Artificial Professional Advice

23 Pages Posted: 7 Jun 2019 Last revised: 18 Jun 2019

See all articles by Claudia E. Haupt

Claudia E. Haupt

Northeastern University - School of Law; Yale University - Yale Information Society Project

Date Written: June 7, 2019

Abstract

What does it mean to give professional advice, and how do things change when various forms of technology, such as decision-support software or predictive advice-generating algorithms, are inserted into the process of professional advice-giving? Professional advice is valuable to clients because of the asymmetry between lay and expert knowledge where professionals have knowledge that their clients lack. But technology is increasingly changing the traditional process of professional advice-giving.

This Article considers the introduction of artificial intelligence (AI) into the healthcare provider-patient relationship. Technological innovation in medical advice-giving occurs in a densely regulated space. The legal framework governing professional advice-giving exists to protect the values underlying the provider-patient relationship. This Article first sketches the regulatory landscape of professional advice-giving, focusing on the values protected by the existing legal framework. It then considers various technological interventions into the advice-giving relationship, identifying the changes that result. Finally, it outlines legal responses aimed to integrate AI-based innovations into medical advice-giving while at the same time upholding the values underlying the professional advice-giving relationship. To the extent the existent regulatory framework is responsive to these changes, it ought to be kept in place. But when the introduction of AI into medical advice-giving changes the dynamics of the relationship in a way that threatens the underlying values, new regulatory responses become necessary.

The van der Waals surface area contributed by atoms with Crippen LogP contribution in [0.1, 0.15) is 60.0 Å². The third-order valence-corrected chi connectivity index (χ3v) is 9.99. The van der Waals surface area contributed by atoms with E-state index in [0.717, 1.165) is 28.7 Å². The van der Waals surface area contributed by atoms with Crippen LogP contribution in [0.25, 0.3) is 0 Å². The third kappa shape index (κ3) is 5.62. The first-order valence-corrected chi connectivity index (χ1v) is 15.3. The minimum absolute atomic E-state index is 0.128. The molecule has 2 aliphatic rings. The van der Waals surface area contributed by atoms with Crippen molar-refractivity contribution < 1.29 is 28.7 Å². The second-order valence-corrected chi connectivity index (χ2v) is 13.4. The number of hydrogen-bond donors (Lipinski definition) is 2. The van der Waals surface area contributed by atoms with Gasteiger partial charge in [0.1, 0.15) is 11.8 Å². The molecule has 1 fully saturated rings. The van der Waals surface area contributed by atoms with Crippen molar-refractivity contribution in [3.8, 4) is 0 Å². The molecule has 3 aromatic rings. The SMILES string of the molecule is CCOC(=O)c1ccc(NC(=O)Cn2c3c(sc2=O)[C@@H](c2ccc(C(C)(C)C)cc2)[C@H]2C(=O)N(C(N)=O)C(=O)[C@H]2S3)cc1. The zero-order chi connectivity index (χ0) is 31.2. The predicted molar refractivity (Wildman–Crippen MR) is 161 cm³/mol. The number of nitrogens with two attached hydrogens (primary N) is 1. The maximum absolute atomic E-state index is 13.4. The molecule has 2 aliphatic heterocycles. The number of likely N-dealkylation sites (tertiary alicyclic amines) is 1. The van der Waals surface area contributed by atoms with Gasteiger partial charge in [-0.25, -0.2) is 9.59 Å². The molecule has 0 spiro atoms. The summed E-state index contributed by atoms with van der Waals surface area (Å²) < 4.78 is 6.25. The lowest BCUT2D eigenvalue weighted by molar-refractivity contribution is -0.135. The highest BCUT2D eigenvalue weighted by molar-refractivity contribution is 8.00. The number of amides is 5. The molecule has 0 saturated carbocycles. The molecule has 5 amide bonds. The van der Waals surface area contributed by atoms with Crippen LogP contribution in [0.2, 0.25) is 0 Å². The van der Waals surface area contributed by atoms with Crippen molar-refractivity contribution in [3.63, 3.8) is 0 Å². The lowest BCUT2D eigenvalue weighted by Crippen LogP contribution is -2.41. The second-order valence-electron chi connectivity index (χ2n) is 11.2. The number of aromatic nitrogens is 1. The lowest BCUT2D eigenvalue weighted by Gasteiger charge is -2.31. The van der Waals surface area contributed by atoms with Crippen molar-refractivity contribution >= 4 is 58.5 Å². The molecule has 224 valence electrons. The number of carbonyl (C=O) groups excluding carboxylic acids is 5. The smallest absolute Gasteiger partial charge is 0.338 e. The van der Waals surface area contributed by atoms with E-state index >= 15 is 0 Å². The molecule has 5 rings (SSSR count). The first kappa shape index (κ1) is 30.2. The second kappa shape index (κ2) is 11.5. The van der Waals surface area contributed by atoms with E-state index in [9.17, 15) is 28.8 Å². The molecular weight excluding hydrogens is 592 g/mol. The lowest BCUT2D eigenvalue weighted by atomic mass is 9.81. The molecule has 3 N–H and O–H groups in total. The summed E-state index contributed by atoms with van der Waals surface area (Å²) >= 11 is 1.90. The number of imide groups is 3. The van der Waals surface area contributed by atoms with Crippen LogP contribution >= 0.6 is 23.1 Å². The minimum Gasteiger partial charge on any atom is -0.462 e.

Keywords: artificial intelligence, professional regulation, healthcare, professional advice, malpractice, professional licensing, informed consent, fiduciary duties

JEL Classification: I1, I10, K13, K19, K23

Suggested Citation

Haupt, Claudia E., Artificial Professional Advice (June 7, 2019). Yale Journal of Law & Technology, Forthcoming; Yale Journal of Health Policy, Law, and Ethics, Forthcoming; Northeastern University School of Law Research Paper No. 350-2019. Available at SSRN: https://ssrn.com/abstract=3400898

Claudia E. Haupt (Contact Author)

Northeastern University - School of Law ( email )

416 Huntington Avenue
Boston, MA 02115
United States

Yale University - Yale Information Society Project ( email )

127 Wall Street
New Haven, CT 06511
United States

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